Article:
It also protects a school or college that maintains sports teams for students of the female sex from any adverse action by a government entity, accrediting or licensing organization, or a state athletic association. This protects both public and private schools that preserve women-only teams from being punished under a state or local non-discrimination law, or from losing their accreditation or being expelled from an athletic conference.

Finally, this bill creates a private right of action for any student who is deprived of an athletic opportunity or is otherwise harmed by a school or college that violates this act. It also protects students from retaliatory action by a school, college, or athletic association for reporting a violation of this act to the appropriate governmental authorities.

A recent Center for Arizona Policy Action poll found more than 60% of Arizonans support legislation that prohibits biological males from competing in girls and women’s sports.

Talking Points

1.Girls deserve to compete on a level playing field. Biological boys who believe they are girls are shattering dreams and stealing opportunities from girl athletes who desere to win.

2. Studies show biological males have “an absolute advantage” over female athletes, even long after using cross-sex hormones.[ii] Men generally have “denser, strong bones, tendons, and ligaments” and “larger hearts, greater lung volume per body mass, [and] a higher red blood cell count.”[iii] The physical advantages are undeniable.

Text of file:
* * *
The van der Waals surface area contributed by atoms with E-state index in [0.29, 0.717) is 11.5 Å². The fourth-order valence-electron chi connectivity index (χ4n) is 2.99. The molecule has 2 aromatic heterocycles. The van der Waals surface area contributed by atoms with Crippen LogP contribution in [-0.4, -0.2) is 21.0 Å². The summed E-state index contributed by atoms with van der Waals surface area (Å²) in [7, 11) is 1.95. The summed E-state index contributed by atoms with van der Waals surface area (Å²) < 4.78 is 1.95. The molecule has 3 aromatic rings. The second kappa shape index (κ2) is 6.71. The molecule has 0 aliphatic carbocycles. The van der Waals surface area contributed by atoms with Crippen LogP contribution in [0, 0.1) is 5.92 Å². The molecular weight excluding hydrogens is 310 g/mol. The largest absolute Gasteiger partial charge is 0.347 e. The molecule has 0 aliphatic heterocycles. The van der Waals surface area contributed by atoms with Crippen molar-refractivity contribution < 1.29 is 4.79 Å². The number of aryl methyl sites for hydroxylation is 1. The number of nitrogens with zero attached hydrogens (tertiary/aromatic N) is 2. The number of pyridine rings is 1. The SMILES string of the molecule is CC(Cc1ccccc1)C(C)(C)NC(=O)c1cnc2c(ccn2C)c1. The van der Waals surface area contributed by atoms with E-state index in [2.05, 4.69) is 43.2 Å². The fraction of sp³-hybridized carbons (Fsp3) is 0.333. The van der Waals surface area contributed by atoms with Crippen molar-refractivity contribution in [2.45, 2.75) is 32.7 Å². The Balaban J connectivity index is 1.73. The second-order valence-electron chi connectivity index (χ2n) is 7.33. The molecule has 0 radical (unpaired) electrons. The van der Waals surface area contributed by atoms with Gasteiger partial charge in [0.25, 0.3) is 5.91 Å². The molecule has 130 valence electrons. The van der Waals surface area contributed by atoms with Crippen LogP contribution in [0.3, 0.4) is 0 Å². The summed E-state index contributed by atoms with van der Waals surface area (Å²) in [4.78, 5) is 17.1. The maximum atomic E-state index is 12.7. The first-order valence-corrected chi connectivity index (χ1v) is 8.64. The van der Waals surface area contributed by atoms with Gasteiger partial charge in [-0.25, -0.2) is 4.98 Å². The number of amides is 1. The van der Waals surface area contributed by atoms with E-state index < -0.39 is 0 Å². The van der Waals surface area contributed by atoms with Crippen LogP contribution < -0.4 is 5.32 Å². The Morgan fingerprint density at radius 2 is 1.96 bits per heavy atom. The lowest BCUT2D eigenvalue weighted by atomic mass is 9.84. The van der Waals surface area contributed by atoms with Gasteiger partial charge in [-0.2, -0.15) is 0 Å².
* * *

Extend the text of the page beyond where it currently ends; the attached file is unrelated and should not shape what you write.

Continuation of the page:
3. Women fought long and hard to earn equal athletic opportunities. Allowing boys to compete in girls’ sports reverses nearly 50-years of advances for women.

4. Girls deserve the same opportunities as boys to excel and chase their dreams. Forcing girls to compete with biological boys robs them of equal opportunity. It’s why we have girls’ sports.

5. A large majority of Arizonans support legislation protecting girls’ and women’s athletic opportunities with sex-specific sports teams. It levels the playing field.

Conclusion

Women fought long and hard to earn equal athletic opportunities. Allowing boys to compete in girls’ sports reverses nearly 50 years of advances for women and girls. HB 2706 protects opportunities for women and girls in athletics by ensuring women are not forced to compete against men playing on women’s sports teams.